College Football Playoff Makes Perfect Sense, But Don’t Expect BCS System to Go Away Anytime Soon


College Football Playoff Makes Perfect Sense, But Don’t Expect BCS System to Go Away Anytime Soon Gordon Gee should have kept quiet. By defending the BCS and current bowl system, the Ohio State president exposed all that’s wrong with college football and why it needs a playoff to determine a national champion.

The controversy began Wednesday during an interview with The Associated Press when Gee explained the reason schools like Boise State and TCU have no right to sniff a national title game, even if those teams go undefeated.

“We do not play the Little Sisters of the Poor,” he said, referring to the schedules of major conference programs.

“Well, I don’t know enough about the Xs and Os of college football,” continued Gee, who used to be the president at West Virginia, Colorado, Brown and Vanderbilt. “I do know, having been both a Southeastern Conference president and a Big Ten president, that it’s like murderer’s row every week for these schools. … I think until a university runs through that gantlet that there’s some reason to believe that they not be the best teams to (be) in the big ballgame.”

When was the last time Ohio State scheduled an away game against a team like Boise State or TCU on its schedule?

When was the last time any big-time college football program from Tuscaloosa or Norman or Baton Rouge scheduled a legitimate test on its nonconference schedule?

Auburn, the No. 2 team in country, played a home game against Louisiana-Monroe (a Sun Belt Conference school) on Oct. 2 and won 52-3. On Nov. 6, the Tigers welcomed Chattanooga (Southern) to town and won 62-24. No disrespect to Chattanooga or Louisiana-Monroe, but the Mocs and Warhawks, respectively, aren’t exactly the 1971 Nebraska Cornhuskers and 1972 USC Trojans.

According to the AP, the University of Florida hasn’t played a regular-season game against a nonconference opponent from outside the Sunshine State since 1991.

And Ohio State? Three of the Buckeyes’ four nonconference opponents this season — Marshall, Ohio and Eastern Michigan — were beaten by a combined score of 161-34. Sounds like a regular climb up Kilimanjaro.

But at this point, there’s no incentive for major college programs to schedule tough nonconference opponents. Teams from the Big Ten, Big 12 and SEC have everything to lose, and nothing to gain. One loss could take them out of contention for a BCS bowl. So they don’t risk putting a Boise State or TCU on their schedule. The Ohio States, Alabamas and Oklahomas of the world can get to the national title game without having to play Boise State or TCU.

The opposite isn’t true for Boise State or TCU.

That’s why college football has an unfair system, and that’s why having a college playoff would level the playing field. It also would take all the guesswork out of who the national champion is.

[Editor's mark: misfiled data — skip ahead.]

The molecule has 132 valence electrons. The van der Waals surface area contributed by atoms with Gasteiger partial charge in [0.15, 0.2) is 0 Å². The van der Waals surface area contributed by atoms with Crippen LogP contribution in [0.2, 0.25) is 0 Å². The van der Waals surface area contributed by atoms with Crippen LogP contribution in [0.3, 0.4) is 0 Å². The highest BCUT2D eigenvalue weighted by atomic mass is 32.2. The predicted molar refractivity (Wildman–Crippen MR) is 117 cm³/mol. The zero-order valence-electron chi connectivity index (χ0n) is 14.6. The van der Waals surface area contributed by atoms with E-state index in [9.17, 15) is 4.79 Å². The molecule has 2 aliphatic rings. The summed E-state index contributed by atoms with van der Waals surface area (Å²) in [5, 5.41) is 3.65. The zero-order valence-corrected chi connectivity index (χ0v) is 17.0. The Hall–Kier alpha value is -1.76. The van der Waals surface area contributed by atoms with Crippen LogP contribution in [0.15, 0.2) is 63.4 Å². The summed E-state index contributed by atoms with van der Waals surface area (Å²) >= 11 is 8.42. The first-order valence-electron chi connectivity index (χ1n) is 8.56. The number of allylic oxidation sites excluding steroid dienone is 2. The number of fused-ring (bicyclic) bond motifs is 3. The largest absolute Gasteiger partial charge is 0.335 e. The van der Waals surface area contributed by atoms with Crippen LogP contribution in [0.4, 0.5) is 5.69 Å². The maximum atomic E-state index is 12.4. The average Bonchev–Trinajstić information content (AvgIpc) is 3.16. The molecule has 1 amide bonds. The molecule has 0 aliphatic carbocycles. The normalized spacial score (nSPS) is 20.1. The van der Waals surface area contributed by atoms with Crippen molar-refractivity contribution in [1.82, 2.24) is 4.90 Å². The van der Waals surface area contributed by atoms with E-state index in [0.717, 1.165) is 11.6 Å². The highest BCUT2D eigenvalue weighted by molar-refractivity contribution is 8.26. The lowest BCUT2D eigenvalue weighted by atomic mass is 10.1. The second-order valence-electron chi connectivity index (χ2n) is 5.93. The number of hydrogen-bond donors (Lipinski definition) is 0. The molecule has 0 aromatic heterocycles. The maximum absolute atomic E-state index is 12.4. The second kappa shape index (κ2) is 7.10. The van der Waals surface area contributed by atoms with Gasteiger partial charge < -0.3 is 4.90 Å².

Sports Illustrated had a great idea for how to format the postseason tournament. Have 16 teams (11 conference champions, five at-large teams) play 15 games over four weeks. The last team standing is NCAA king.

Boise State gets a chance to face Oregon. TCU has an opportunity to square off with Auburn. And the best team wins the national championship on the field. Not as the result of some coaches’ votes or a computer.

True sports fans want a college football playoff. Yet every January, we are left to wonder if the team that wins the BCS championship game is really No. 1. Mystery is good for Sherlock Holmes. It’s terrible for college football.

Unfortunately, as SI pointed out, we are unlikely to see a playoff in college football unless the U.S. Justice Department steps in and files an antitrust suit. The power brokers like the bowl system just the way it is because they profit from it, while most of the 120 I-A football schools lose money. Austin Murphy and Dan Wetzel break down exactly how much.

A college football playoff would lead to more money for schools and less money in the pockets of power brokers. It also would crown a true national champion and give the people what they want.

It makes perfect sense.

So for Gee — or anyone else — to say the current bowl system in college works and a postseason tournament would be bad for the game is an insult to the intelligence to anyone who has been paying attention to college football since 1998, the year the BCS system was put in place.

The whole debate is like the famous Abraham Lincoln quote: “Better to remain silent and thought a fool than to speak out and remove all doubt.”

Until Gee and other I-A school presidents wise up, it will be big business as usual in college football for a select few. And every mid-tier school will be forced to suffer the consequences.

Would you like to see a playoff in college football?Market Research

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